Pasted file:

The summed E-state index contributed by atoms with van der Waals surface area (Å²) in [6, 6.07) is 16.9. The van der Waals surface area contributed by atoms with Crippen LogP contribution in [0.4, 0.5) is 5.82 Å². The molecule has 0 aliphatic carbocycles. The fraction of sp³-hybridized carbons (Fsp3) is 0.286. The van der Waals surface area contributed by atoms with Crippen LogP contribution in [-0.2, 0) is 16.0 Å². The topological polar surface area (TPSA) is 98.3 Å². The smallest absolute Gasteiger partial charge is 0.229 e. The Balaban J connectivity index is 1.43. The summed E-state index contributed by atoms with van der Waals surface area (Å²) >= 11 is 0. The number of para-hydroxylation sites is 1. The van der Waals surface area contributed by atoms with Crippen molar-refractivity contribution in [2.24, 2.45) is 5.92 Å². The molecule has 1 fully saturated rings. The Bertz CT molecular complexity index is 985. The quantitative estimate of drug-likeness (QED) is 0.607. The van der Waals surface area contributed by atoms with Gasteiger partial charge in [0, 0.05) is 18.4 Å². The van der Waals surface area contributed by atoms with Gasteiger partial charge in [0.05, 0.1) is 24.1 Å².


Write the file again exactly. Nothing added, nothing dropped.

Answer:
The summed E-state index contributed by atoms with van der Waals surface area (Å²) in [6, 6.07) is 16.9. The van der Waals surface area contributed by atoms with Crippen LogP contribution in [0.4, 0.5) is 5.82 Å². The molecule has 0 aliphatic carbocycles. The fraction of sp³-hybridized carbons (Fsp3) is 0.286. The van der Waals surface area contributed by atoms with Crippen LogP contribution in [-0.2, 0) is 16.0 Å². The topological polar surface area (TPSA) is 98.3 Å². The smallest absolute Gasteiger partial charge is 0.229 e. The Balaban J connectivity index is 1.43. The summed E-state index contributed by atoms with van der Waals surface area (Å²) >= 11 is 0. The number of para-hydroxylation sites is 1. The van der Waals surface area contributed by atoms with Crippen molar-refractivity contribution in [2.24, 2.45) is 5.92 Å². The molecule has 1 fully saturated rings. The Bertz CT molecular complexity index is 985. The quantitative estimate of drug-likeness (QED) is 0.607. The van der Waals surface area contributed by atoms with Gasteiger partial charge in [0, 0.05) is 18.4 Å². The van der Waals surface area contributed by atoms with Gasteiger partial charge in [0.05, 0.1) is 24.1 Å².